The one factor that is probably overlooked by fans and/or HHSAA committee members is this: In the BIIF, every bit of contact is whistled for a foul. It’s normal there, tradition in some ways. On Oahu, much more contact is permitted, particularly at midcourt. This is a big reason why KS-Hawaii, with its swarming traps and intense on-ball pressure, was so comfortable during its swing through the St. Francis/Merv Lopes Classic in December. Lanaki Apele and Shaun Kagawa, plus a horde of agile, fast posts, will thrive again with Oahu officiating.


A group of high-pressure defenders that includes long 6-1 to 6-3 athletes is a real threat to any team that struggles with turnovers. There are more than a few teams in this tournament that have fundamental problems even when there is barely any defensive pressure. Since defense is difficult to embrace from an empirical standpoint — teams don’t report steals and deflections and charging fouls taken — it’s understandable how committee members and fans will probably underestimate KS-Hawaii, a team I saw play twice.

Other than that, it’s basically a wash. Sooner or later, every team has to face a really tough, seasoned opponent, whether it’s in the quarterfinal or semifinal round. For some, it will be in the opening round on Wednesday, when questions will begin to be answered.

• History begat respect. The D-II bracket is never dull to examine. Two years ago, the notion of Pahoa being seeded second would have thrilled the Daggers and surprised most of the state. But a year after Pahoa’s rise to the state D-II championship, the Daggers are, indeed, No. 2 in the seedings for this year’s tourney.

What’s also interesting is Island Pacific, a program with very little history in the state tourney, getting the No. 3 seed. Is it warranted? An argument could be made there. IPA won the ILH, nudging past University, a team that gave lots of D-I foes problems in December tournaments.

The No. 4 seed, Kapaa, may be a sleeper, but I can see why the committee has the Warriors behind IPA. Without a stronger schedule, it’s not easy to justify the KIF champion higher than any of the top three seeds.

Of course, in the eight-team D-II tourney, seeding is less of a factor. No byes.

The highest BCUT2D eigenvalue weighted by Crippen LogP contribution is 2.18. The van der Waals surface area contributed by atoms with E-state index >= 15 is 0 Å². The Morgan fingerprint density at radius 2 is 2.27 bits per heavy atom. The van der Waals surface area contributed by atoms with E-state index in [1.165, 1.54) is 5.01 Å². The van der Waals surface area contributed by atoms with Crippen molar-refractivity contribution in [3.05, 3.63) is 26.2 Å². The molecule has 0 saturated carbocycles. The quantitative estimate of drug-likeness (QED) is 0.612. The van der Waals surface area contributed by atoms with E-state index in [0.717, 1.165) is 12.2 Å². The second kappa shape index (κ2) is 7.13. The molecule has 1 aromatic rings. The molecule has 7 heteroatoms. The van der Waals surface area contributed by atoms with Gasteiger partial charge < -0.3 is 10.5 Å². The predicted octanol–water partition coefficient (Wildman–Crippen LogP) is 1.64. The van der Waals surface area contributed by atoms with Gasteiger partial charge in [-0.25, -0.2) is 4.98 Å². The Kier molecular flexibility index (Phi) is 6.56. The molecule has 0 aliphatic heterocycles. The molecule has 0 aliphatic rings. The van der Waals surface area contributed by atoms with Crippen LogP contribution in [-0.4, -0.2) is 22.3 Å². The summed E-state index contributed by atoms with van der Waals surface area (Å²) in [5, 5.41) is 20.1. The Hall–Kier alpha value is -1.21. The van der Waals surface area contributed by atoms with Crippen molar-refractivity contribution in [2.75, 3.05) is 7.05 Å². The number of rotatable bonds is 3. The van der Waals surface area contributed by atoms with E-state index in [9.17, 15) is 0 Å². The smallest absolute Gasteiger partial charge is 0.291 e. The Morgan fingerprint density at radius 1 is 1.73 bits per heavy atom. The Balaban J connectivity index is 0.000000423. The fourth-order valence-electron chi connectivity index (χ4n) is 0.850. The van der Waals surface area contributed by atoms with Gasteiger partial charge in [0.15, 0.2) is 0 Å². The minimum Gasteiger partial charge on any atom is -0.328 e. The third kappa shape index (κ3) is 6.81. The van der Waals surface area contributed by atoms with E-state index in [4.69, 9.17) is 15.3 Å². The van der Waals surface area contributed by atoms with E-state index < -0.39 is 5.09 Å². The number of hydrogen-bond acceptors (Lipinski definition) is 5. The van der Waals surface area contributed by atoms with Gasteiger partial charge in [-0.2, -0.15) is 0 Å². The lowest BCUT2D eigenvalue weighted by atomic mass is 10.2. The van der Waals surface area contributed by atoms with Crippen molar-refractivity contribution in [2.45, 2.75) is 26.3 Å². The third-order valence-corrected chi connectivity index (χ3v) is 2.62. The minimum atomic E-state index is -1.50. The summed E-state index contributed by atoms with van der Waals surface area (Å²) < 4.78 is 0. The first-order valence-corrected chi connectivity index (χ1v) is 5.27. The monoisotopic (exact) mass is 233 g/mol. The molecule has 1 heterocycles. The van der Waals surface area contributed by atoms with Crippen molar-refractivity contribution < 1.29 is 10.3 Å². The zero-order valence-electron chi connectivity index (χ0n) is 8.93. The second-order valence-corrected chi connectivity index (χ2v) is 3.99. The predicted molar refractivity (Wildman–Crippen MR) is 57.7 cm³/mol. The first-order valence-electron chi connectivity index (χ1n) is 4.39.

• Misdrawn, misfired? Farrington, to no surprise, got the No. 1 seed. The Governors are ranked No. 4 in the state and have a long list of D-I victims going back to the start of nonconference play. So why are they playing St. Joseph, a team that regularly competes and beats D-I teams both on and off the Big Island?

It’s a tough call. A tight field (eight teams) means gauging St. Joe against other league runner-ups like University (tough when healthy), McKinley (beat Farrington once, nearly beat them again in the OIA playoffs) and MIL champion Seabury Hall. St. Joseph had its share of struggles, but has enough size and talent to emerge in the D-II final. The field is tough and I’d love to see every D-II game.

• No respect? Seabury Hall spent nearly the entire season at No. 10 in the Top 10. Largely untested, but tremendously talented, the Spartans rolled through the MIL behind Dylan King and Phelan Pagano. However, Pagano suffered a knee injury late in the season and the Spartans are not the same team. Should they have merited a higher seed based on performance — 16-4 overall, 8-0 MIL — or a lower seed based on possibly diminished potential?


It appears difficult to measure unless (or until) they meet fourth-seeded Kapaa or fifth-seeded University at some point. From the bracket, it appears Seabury Hall is the sixth seed; Thursday’s opponent is No. 3 Island Pacific. They can prove the committee wrong in full, public viewing.

Paul Honda, Star-Advertiser